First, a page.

According to the Centers for Disease Control and Prevention, HIV Among Youth in the US, about 50,000 people are infected with HIV each year in the United States, and 1 in 4 new HIV infections occurs in youth aged 13 to 24 years old.

Parents are the primary source for sexuality education. Therefore, it is essential to have reality-based conversations about sex and sexuality that emphasize facts about the dangers of sexually transmitted infections and how to prevent them. After abstinence, condoms are the best protection against HIV and sexually transmitted infections. According to the National Campaign to Prevent Teen and Unplanned Pregnancy, 87% of teens say it would be easier to avoid sex if they could have open, honest conversations with their parents about it.

Evidence-based sexuality education in school is a critical component in promoting safety, health, and responsibility. The North Carolina Healthy Youth Act requires Reproductive Health and Safety Education for students in 7th through 9th grades. The curriculum requires that students are provided with safer-sex and safety skills building information, while maintaining that abstinence is the safest choice. According to a 2008 study by the UNC School of Public Health, over 90% of parents of public school children thought sexuality education should be taught in North Carolina public schools.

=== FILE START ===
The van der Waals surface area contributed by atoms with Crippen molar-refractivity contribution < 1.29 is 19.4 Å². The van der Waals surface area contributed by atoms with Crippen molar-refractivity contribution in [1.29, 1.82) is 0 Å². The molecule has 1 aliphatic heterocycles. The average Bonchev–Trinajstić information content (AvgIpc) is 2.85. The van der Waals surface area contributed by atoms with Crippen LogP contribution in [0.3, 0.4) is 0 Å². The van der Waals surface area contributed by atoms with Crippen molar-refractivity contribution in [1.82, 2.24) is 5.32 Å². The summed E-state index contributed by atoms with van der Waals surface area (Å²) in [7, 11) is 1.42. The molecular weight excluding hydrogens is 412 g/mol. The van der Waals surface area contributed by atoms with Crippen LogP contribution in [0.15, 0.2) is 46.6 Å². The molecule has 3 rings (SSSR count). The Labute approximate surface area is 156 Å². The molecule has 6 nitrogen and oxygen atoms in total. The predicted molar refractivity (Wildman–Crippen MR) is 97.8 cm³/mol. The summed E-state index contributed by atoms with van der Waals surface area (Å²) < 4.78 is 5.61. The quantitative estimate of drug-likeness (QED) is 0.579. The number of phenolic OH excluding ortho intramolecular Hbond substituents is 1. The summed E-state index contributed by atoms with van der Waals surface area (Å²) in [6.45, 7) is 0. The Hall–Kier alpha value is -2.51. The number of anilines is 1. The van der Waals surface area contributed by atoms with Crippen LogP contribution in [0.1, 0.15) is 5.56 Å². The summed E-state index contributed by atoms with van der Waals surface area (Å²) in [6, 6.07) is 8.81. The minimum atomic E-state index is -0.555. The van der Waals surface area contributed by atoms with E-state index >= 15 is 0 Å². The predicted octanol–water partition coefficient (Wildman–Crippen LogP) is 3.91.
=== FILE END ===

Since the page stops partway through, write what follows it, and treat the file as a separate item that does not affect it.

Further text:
WNCAP supports evidence-based sexuality education in schools that provide youth with a foundation of accurate information to help them make sound decisions now and throughout their lives.